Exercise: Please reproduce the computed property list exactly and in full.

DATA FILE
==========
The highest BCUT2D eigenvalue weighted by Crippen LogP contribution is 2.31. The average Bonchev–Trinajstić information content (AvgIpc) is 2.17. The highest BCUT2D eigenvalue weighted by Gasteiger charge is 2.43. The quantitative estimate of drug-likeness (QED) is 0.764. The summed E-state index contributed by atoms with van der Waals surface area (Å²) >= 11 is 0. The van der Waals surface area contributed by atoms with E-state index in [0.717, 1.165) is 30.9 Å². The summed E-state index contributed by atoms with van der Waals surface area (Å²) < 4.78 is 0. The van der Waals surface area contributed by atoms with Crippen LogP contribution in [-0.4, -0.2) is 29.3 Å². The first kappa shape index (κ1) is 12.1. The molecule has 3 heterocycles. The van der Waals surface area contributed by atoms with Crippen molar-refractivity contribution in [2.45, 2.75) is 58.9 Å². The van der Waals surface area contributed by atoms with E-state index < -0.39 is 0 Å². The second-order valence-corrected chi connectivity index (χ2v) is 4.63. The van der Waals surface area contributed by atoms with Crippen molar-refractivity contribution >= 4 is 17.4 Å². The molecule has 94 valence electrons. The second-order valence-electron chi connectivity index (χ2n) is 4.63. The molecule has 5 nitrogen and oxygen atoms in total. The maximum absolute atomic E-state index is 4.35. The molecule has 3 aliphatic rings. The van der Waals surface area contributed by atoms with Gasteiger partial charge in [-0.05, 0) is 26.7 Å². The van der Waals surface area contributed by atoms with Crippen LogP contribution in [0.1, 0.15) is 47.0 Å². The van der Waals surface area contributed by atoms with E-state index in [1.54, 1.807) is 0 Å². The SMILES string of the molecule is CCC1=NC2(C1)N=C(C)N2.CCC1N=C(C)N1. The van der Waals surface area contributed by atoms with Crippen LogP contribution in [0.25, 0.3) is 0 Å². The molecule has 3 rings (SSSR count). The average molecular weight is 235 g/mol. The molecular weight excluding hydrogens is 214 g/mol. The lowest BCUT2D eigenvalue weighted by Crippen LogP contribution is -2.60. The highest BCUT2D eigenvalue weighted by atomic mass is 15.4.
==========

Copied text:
The highest BCUT2D eigenvalue weighted by Crippen LogP contribution is 2.31. The average Bonchev–Trinajstić information content (AvgIpc) is 2.17. The highest BCUT2D eigenvalue weighted by Gasteiger charge is 2.43. The quantitative estimate of drug-likeness (QED) is 0.764. The summed E-state index contributed by atoms with van der Waals surface area (Å²) >= 11 is 0. The van der Waals surface area contributed by atoms with E-state index in [0.717, 1.165) is 30.9 Å². The summed E-state index contributed by atoms with van der Waals surface area (Å²) < 4.78 is 0. The van der Waals surface area contributed by atoms with Crippen LogP contribution in [-0.4, -0.2) is 29.3 Å². The first kappa shape index (κ1) is 12.1. The molecule has 3 heterocycles. The van der Waals surface area contributed by atoms with Crippen molar-refractivity contribution in [2.45, 2.75) is 58.9 Å². The van der Waals surface area contributed by atoms with E-state index < -0.39 is 0 Å². The second-order valence-corrected chi connectivity index (χ2v) is 4.63. The van der Waals surface area contributed by atoms with Crippen molar-refractivity contribution >= 4 is 17.4 Å². The molecule has 94 valence electrons. The second-order valence-electron chi connectivity index (χ2n) is 4.63. The molecule has 5 nitrogen and oxygen atoms in total. The maximum absolute atomic E-state index is 4.35. The molecule has 3 aliphatic rings. The van der Waals surface area contributed by atoms with Gasteiger partial charge in [-0.05, 0) is 26.7 Å². The van der Waals surface area contributed by atoms with Crippen LogP contribution in [0.1, 0.15) is 47.0 Å². The van der Waals surface area contributed by atoms with E-state index in [1.54, 1.807) is 0 Å². The SMILES string of the molecule is CCC1=NC2(C1)N=C(C)N2.CCC1N=C(C)N1. The van der Waals surface area contributed by atoms with Crippen LogP contribution in [0.25, 0.3) is 0 Å². The molecule has 3 rings (SSSR count). The average molecular weight is 235 g/mol. The molecular weight excluding hydrogens is 214 g/mol. The lowest BCUT2D eigenvalue weighted by Crippen LogP contribution is -2.60. The highest BCUT2D eigenvalue weighted by atomic mass is 15.4.